Friday, October 9, 2009


Since I’m off on a long distance flight on Sunday I thought I’d give a plug to the Aeromobilities book edited by Saulo Cwerner, Sven Kesselring and John Urry (Routledge, 2009). It brings together a collection of essays that explore the modern airport and air travel in general from a broad social sciences perspective.

Myself and Martin Dodge contributed a chapter on the role of software in governing and regulating how airports operate and in particular how contemporary airports consist of a set of interlinked code/spaces – that is spaces that are dependent on software to function as intended (to check people in, to pass through security, to move baggage from one place to another, to let people into a country, and so on). Our argument is that the transduction of code/space is not deterministic (i.e., software determines in absolute, non-negotiable means everyday practices) or universal (i.e., such determinations occur in all places and at all times in a simple cause-and-effect manner), but rather that the work that software does in the world is emergent, relational, contingent and embodied in nature. Code/space is never consistently created and experienced the same, but rather it is always (collectively) produced by people and code; it is always in a state of becoming, emerging through individual performances and social interactions that are mediated, consciously or unconsciously, in relation to the mutual constitution of code/space.

In other words, software’s ability to do work in the world is always mediated by people – either through a direct interface between passenger or worker, or through gatekeepers who take the outputs of a program, interpret the results, and negotiates with a passenger(s) or fellow worker(s). What this means is that how travelers engage with software and its gatekeepers (the travel agent, check-in, security, immigration staff, and so on) and react through embodied practice varies between people and is contingent on their abilities, experiences, knowledges, and the context in which interactions occur. It is a social and cultural event, not a simple, deterministic exchange or an act of naked governmentality, and it unfolds in multifarious, ever-changing ways.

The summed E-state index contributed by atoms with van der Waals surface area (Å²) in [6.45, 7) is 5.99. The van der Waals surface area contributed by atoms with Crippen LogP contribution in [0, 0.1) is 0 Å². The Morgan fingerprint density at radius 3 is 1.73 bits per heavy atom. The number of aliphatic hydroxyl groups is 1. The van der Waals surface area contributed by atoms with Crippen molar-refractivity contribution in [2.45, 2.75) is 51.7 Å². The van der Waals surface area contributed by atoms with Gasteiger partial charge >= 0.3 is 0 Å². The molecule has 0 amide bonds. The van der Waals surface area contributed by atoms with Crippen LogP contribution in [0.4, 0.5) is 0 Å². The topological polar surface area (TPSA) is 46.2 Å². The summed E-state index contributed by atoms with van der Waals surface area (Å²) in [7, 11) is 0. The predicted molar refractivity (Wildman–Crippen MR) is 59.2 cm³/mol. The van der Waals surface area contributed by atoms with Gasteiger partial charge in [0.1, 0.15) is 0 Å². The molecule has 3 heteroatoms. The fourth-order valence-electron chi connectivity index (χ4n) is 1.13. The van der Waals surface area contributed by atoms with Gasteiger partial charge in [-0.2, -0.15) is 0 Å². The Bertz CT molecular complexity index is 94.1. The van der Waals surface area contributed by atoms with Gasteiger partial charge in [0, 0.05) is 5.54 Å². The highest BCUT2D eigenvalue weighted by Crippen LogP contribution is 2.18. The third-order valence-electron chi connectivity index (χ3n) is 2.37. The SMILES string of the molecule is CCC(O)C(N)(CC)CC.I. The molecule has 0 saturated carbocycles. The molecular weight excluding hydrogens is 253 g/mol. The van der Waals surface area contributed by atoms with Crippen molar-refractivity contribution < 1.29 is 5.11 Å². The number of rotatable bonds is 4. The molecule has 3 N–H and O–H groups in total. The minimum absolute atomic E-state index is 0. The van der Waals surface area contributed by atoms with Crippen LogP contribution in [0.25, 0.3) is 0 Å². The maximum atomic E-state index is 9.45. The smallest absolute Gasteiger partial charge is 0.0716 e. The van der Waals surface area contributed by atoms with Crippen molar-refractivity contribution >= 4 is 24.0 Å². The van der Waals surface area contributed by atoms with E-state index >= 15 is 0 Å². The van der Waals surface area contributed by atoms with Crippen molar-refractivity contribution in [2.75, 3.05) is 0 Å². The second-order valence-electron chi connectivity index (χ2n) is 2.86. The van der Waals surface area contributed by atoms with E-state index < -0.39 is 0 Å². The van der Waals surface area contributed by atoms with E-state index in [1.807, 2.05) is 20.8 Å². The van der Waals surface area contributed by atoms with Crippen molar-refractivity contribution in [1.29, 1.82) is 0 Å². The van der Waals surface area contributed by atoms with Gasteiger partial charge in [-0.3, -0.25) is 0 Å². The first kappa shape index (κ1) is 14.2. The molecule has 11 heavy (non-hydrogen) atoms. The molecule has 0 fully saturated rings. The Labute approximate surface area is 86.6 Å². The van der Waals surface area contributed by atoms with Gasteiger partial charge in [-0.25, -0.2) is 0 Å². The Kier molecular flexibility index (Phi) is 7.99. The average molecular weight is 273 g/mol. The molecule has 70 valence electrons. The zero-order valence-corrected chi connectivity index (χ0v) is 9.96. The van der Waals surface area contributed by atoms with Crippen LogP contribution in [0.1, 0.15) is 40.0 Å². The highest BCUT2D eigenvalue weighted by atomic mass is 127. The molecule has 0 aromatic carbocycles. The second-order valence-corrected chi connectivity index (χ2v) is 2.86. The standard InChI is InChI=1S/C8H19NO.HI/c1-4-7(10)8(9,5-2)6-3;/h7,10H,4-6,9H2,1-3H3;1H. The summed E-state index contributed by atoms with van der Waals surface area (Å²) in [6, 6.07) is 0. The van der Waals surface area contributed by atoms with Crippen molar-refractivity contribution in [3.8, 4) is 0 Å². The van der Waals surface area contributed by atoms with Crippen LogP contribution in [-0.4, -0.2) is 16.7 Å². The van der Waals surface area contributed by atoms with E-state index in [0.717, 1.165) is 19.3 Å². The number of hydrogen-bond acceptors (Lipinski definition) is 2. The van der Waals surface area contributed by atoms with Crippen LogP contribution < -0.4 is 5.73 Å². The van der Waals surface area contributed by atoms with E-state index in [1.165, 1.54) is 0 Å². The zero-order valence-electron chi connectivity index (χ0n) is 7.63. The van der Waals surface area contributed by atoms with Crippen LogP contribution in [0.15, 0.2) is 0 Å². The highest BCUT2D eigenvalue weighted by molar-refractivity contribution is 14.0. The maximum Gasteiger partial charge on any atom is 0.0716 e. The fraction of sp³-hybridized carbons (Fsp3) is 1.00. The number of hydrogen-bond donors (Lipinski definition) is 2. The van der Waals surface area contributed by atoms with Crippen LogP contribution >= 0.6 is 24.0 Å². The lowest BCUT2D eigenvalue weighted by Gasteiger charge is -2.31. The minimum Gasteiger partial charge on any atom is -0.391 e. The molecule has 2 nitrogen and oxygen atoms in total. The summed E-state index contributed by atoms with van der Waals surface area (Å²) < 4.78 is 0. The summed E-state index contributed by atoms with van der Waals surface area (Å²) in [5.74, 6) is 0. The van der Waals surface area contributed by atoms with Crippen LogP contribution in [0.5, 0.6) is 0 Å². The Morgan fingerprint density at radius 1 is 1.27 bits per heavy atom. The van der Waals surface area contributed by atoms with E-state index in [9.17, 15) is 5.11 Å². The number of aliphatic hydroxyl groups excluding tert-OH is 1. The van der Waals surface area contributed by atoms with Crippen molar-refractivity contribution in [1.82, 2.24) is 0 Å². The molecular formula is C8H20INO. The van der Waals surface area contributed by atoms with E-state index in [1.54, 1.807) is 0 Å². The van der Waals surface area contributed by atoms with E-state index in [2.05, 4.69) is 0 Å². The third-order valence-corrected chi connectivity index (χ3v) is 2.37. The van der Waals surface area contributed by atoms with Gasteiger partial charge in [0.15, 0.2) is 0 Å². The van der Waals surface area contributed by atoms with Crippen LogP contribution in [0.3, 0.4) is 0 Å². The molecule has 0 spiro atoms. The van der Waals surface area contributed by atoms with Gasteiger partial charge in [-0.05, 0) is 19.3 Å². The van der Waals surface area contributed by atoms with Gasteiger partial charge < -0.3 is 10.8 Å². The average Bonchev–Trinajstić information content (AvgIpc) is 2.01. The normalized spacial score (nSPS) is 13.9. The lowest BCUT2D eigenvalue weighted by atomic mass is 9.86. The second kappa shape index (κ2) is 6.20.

In this sense, the code/spaces of air travel are of-the-moment and performative. The airport is never repeated exactly twice and never fully predictable or ordered (though that is what systems of management and regulation aspire). If there is a seeming orderly pattern at a broad-level it is because the various parts of the airport assemblage are citationally performed and people and systems are employed to make air travel work in particular ways. The airport is remade as the airport continuously – cleaners clean; security guards patrol; food is prepared, served, cleaned away; planes land, taxi, disgorge passengers and luggage, are cleaned, re-fuelled, serviced, re-boarded and leave; passengers and luggage flow through the various circuits and are helped on their in various ways (by signs and flight information display screens, by printed boarding cards, by audible announcements, by customer service agents). If one spends time in the airport observing what is happening its diverse realities become all to clear. And much of this work in citationally reproduced through people and code doing work together. This becomes very apparent if a software system fails and the space fails to be produced as intended (e.g., the check-in area becomes a waiting room) and passenger flows rupture into flux.

In order to illustrate our arguments we detailed observant participant research that focused on three key sites and practices – checking-in, security screening, and immigration - in a number of airports to illustrate how code/spaces are diversely transduced, contested and negotiated.

What this all means is that every trip through an airport turns into a research expedition and I’ll have my notebook at hand to capture observations and useful nuggets of information! It'll be no different this Sunday.

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